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Jun 01 2015
Nine Methods for Establishing Credit Limits

By establishing credit limits for customers, a creditor retains discretion over credit granting. In other words, it places a ceiling on the amount of orders a company can place and doesn't promise to extend credit further. 

While credit limits should not limit sales potential, a company needs to ask itself two key questions: How much exposure it is willing to take with its customer base, and will it be liberal or conservative in its credit granting philosophy? To help answer those questions, companies use different criteria and experience patterns when establishing credit limits. A number of methods that firms use are listed below as well as some of the pros and cons attached to them.

Payment Record

Credit limits can fluctuate depending on the customer's ability to pay on terms. This has the advantage of making credit decisions routine, unless the customer doesn't pay on time, when a more detailed credit review process would be triggered. This type of limit encourages additional sales and is popular with sales staff.


A company determines the credit limit by matching the amount, or average amount, granted by similar competitors. It uses outside reports and other credit information sources to identify competitive limits. If the creditor is not the same size as comparable competitors or plays a distinctly different supply role - much larger or smaller - it will be difficult to establish reasonable credit limits using this method.

Secured or Unsecured

Lien rights may exist that create voluntary or involuntary security or collateral.

Payment Performance

This popular method adopts a conservative risk management approach and rewards new customers as they continue to do business with the company. It is often used when little payment history is available. While limiting the company's exposure, it does limit the speed at which sales can grow.

Period of Time

Purchases made over a specific period of time such as a week or month cannot exceed the credit limit. This is useful in cases where many shipments may be made to a customer from various company locations. Firms can approve orders in a more routine manner using this method, as long as the overall credit provided does not exceed the credit limit.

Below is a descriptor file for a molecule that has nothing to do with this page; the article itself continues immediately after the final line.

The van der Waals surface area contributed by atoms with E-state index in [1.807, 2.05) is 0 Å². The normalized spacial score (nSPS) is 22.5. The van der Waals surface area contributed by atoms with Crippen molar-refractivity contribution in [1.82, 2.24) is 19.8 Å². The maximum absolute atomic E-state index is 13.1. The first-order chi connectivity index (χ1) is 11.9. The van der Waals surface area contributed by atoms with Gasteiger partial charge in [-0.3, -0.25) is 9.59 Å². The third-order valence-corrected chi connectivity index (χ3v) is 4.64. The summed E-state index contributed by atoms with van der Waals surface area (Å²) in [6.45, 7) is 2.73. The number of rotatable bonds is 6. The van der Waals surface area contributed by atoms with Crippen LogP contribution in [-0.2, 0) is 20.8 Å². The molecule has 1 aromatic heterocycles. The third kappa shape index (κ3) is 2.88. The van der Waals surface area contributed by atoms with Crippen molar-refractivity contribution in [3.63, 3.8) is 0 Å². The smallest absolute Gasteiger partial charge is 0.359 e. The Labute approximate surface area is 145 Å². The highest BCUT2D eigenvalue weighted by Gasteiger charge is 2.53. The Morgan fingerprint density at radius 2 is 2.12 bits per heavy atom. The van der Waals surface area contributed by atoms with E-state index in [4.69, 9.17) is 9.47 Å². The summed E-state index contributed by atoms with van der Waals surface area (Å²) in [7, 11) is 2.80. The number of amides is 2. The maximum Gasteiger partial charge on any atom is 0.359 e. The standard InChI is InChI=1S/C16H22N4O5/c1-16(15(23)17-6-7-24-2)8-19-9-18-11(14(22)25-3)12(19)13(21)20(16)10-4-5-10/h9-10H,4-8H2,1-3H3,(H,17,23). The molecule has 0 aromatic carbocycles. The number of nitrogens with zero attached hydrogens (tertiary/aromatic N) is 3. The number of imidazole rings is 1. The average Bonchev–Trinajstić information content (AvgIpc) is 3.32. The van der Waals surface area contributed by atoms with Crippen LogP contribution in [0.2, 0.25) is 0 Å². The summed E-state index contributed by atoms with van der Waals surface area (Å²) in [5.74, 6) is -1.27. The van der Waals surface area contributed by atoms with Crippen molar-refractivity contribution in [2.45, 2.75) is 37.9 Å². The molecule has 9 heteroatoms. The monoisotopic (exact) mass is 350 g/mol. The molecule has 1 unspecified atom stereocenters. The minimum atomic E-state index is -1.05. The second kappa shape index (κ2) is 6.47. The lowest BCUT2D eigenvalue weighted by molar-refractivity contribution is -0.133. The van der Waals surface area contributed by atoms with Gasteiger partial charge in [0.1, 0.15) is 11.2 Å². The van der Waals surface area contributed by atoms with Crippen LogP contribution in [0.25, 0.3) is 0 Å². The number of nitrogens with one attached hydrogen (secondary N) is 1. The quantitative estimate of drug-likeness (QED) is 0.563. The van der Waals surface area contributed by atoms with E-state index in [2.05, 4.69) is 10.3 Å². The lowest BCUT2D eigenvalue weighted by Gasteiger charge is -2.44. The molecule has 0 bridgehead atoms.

Agency Rating

This method is similar to that used for new customers. Companies that use it can set it up to operate routinely. It is fairly simple to communicate credit limits to other departments.

By Formula

Several calculations are made and averaged to determine the credit limit assigned to the customer. Firms use key financial data such as net worth, inventory, current assets and/or net working capital, assuming the customer accommodates the credit grantor's request for information. These data items are divided by the number creditors to determine the amount per creditor. Amounts are then averaged to set the credit limit. However, it may be difficult to obtain an accurate estimate of the number of creditors. This method is often used to calculate a preliminary estimate and is then further developed by one or more of the other methods.


Expectation of Use

Sometimes referred to as requirements, this method sets a credit limit based on the expected dollar volume of credit sales over a period of time such as a year. This figure is then divided by the number of orders expected throughout the designated time period to estimate the credit limit. This method, similar to the formula method, is often used to obtain a preliminary estimate that can be defined further by one or more of the other methods.


This method reflects confidence in the collection process of the credit granting company.

Financial exposure is greater when credit terms are longer. In the final analysis, profits on the good sales should exceed losses on the bad ones. 

Source: NACM's Principles of Business Credit